The Fox Fur

By

The silver fox of my childhood

was an old neck-piece belonging

to my aunt. I'm sure it still hangs

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in a corner of her kitchen pantry,

lording it over rows of crockery jars

of pungent hot peppers and briny

celery and carrots. Nearby

white ceramic jars of rice and lentils,

jars of golden bulgur. The fox surveys

it all from above. A cat owns

it all from below where it sleeps.

In summer we would climb the nearby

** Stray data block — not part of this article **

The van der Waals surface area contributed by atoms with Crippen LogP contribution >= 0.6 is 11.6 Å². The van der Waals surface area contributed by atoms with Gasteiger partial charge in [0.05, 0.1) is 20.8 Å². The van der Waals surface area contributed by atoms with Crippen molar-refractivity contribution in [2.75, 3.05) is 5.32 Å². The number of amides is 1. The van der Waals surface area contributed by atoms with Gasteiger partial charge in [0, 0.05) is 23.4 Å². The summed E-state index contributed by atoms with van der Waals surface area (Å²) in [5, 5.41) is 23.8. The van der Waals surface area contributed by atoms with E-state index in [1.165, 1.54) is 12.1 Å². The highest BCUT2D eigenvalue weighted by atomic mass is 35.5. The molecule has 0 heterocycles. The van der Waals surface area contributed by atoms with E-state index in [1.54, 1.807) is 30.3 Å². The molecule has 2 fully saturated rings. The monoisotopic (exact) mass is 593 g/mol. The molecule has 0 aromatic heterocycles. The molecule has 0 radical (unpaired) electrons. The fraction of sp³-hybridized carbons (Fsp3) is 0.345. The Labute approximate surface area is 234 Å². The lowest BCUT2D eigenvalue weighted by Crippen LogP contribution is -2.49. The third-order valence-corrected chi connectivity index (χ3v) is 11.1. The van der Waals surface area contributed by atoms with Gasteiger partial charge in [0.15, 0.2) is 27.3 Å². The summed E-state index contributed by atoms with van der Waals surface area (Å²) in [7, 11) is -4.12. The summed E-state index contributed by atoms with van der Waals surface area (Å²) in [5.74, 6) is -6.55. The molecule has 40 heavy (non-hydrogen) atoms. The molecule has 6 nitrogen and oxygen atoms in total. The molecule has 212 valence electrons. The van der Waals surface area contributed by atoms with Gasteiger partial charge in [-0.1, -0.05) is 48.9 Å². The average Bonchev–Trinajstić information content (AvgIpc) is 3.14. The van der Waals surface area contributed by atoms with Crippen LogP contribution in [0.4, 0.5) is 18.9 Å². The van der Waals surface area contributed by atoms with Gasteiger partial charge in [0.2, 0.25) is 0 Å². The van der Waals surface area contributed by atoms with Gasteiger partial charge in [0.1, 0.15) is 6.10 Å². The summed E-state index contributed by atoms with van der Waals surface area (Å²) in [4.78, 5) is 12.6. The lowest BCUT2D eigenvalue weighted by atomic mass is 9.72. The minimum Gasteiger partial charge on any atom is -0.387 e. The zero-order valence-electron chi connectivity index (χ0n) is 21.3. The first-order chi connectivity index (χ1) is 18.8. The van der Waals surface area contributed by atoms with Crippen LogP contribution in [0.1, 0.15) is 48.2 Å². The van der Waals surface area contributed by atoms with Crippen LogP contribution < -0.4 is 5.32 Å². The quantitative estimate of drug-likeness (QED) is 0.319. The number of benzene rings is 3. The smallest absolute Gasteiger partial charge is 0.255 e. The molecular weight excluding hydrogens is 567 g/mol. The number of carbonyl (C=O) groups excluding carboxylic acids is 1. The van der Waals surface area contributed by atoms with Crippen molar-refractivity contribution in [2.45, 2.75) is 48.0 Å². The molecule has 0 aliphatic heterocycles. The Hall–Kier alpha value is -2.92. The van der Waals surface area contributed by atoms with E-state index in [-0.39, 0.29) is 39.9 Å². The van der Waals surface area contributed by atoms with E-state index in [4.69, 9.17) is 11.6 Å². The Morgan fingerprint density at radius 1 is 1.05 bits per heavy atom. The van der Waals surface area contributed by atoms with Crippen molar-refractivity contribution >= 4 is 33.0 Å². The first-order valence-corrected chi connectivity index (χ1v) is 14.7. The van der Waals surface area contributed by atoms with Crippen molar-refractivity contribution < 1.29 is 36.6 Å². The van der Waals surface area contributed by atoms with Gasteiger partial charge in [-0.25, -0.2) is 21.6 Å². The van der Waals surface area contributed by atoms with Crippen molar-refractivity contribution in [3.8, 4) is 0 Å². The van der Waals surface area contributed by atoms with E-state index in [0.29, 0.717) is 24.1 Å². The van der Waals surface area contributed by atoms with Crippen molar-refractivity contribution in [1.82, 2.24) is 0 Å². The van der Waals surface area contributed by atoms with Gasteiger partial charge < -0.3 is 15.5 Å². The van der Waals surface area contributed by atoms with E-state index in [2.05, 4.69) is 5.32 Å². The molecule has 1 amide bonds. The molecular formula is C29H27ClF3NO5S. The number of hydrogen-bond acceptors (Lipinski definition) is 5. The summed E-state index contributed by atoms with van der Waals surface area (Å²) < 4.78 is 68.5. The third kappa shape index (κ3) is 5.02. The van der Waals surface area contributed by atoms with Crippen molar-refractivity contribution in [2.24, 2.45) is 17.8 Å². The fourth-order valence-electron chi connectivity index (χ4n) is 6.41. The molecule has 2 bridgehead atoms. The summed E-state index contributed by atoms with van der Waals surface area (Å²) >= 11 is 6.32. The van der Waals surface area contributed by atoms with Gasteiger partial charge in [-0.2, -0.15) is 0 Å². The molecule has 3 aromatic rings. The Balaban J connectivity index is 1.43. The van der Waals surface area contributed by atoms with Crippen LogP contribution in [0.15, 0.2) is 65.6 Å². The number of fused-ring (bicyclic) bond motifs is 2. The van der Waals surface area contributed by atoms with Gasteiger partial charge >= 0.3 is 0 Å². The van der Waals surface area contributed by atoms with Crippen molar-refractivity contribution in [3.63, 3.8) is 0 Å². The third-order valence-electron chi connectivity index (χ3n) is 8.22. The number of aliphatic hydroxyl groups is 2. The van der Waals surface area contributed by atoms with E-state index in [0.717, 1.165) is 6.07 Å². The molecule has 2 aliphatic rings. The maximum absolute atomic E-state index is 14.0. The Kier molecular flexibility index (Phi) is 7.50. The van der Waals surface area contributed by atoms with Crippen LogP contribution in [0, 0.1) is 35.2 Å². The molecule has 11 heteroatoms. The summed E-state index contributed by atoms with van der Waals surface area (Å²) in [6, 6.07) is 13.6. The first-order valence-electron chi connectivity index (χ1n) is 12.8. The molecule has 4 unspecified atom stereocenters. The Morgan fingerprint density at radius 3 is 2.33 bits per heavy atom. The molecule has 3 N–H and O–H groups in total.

wooden stairs to lie on the flat

roof. The stars would fall close

enough to count in the Near Eastern

city where the lights would dim

in the Armenian quarter with sections

of old names made new: New Adana, New

Marash, New Sis. Where all the old

houses with nut trees, apricot trees,

had pantries of dried fish, fresh fruit.

We would sleep on the roof until

the middle of the night, when

the pantries would call us down

with their yogurt and cheeses.

Now my aunt sends letters asking me

to come home. No need. I am there.

I am there.

* Translated from Armenian by Diana Der-Hovanessian

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